I grew up with Michael Jackson. I remember watching the Jackson 5 cartoon on Sunday morning, singing Rockin’ Robin and ABC with my cousins. One of the first albums I ever bought was Off the Wall. And, of course, there is Thriller.
A few months ago, my friend Cindy stopped and the movie 13 Going on 30 was on. Jennifer Garner’s character, who went from 13 to 30 overnight, needed to get a boring party started. In the movie’s most memorable scene, she gets the DJ to play Thriller and then stands in the middle of the dance floor by herself and begins to do those legendary zombie moves. The whole crowd joins in.
Cindy (who’s about 6 years younger than me) balked. She said, “Like all of those people would remember that dance.” Without saying a word, I got up and did it with them, that is how influential that dance, that video and that album are to people my age. Yes, Cindy, we do know it. We still know it!!
I remember loving MTV but never seeing any black artist’s videos. It was Michael Jackson who broke that color barrier with the iconic Billie Jean video. I could go on — the Motown 25 performance (that introduced the moonwalk), the Bad and Beat It videos, the one glove, the fact that boys with jheri curls and Thriller jackets were once thought to be good catches, all part of my best memories.
I still love the Jackson 5, Off the Wall, Thriller and even most of the work he did through the 90’s (Man in the Mirror, Remember the Time, Keep it in the Closet to name a few). Unfortunately, I had to watch with horror as his golden image was tarnished by an eerie physical transformation; increasingly bizarre behaviors (remember the oxygen chamber, Bubbles the Chimp and the shear nuttiness that was Neverland), and worse of all, the allegations of sexual abuse and unsettling sleeping arrangements with young boys.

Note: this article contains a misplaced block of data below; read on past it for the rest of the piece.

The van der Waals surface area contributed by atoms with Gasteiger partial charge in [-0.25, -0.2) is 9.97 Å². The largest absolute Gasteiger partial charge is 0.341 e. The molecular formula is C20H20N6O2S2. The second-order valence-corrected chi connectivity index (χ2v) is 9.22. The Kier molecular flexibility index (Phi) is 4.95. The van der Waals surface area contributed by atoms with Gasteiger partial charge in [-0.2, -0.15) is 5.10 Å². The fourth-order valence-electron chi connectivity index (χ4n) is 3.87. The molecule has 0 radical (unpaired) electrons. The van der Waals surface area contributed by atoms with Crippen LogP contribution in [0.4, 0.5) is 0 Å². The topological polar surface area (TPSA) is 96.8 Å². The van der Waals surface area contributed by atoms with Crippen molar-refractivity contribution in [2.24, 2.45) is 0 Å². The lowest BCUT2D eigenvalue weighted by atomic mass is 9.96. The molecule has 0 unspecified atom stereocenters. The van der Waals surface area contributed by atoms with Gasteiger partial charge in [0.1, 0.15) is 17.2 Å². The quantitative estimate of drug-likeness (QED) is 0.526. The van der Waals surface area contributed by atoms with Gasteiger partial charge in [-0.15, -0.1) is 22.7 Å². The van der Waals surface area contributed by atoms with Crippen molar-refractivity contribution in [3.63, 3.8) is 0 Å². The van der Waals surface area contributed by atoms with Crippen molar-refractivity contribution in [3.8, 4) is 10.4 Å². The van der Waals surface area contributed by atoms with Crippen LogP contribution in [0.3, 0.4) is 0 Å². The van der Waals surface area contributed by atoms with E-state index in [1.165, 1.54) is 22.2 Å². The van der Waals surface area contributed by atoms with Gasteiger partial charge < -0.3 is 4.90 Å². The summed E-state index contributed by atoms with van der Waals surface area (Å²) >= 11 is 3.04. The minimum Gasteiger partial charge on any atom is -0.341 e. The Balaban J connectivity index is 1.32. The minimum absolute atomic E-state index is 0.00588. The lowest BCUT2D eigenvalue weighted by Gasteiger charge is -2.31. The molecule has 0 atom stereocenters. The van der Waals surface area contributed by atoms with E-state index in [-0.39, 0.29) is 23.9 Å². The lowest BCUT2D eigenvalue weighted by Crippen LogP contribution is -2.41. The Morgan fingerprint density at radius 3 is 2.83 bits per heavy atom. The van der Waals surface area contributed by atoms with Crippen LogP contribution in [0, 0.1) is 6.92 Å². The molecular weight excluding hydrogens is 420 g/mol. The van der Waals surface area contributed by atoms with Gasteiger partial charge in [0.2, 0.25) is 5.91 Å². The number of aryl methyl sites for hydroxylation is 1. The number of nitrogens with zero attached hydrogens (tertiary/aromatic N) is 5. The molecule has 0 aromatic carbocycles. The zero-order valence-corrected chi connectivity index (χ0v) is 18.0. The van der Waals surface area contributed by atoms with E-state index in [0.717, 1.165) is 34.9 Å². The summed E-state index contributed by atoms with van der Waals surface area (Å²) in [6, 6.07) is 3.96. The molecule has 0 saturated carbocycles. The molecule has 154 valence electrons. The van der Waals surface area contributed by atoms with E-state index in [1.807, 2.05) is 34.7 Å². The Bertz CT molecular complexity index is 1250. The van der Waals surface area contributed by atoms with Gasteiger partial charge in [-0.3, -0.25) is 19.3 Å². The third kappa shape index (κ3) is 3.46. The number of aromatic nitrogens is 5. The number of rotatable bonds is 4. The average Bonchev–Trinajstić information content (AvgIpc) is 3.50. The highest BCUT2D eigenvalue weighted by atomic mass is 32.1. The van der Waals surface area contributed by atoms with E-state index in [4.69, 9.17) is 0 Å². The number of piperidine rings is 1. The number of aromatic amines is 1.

When I was 15, my mother died. As she succumbed to a multitude of diabetic complications, I watched her become weak and frail, a shadow of the dynamic woman who raised me. Yet I choose to remember her as the strong, intelligent and vibrant force that she was for the majority of her life. And so it will be with Michael. I will remember the wonderful memories that he will always be a part of and when I think of him, I will smile.
Farrah Fawcett also died yesterday. As a child of the 70’s almost every boy I knew had that poster of her in the red swimsuit. But she really came to life for me, as Jill one of the original Charlie’s Angels. She will always be a part of one of my fondest Christmas memories. I will never forget running down the stairs and seeing my Charlie’s Angels action figures. LOL!
Farrah reinvented herself in the 80’s courtesy of the television movie, The Burning Bed. She showed that she was more than a pretty face (and incredible hair), she could act too. In this last year of her life, she reinvented herself again as one of the many courageous faces of cancer. She gave us all a gritty and unflinching glimpse into her fight against this disease. Beautiful, bold and brave is how I will remember her.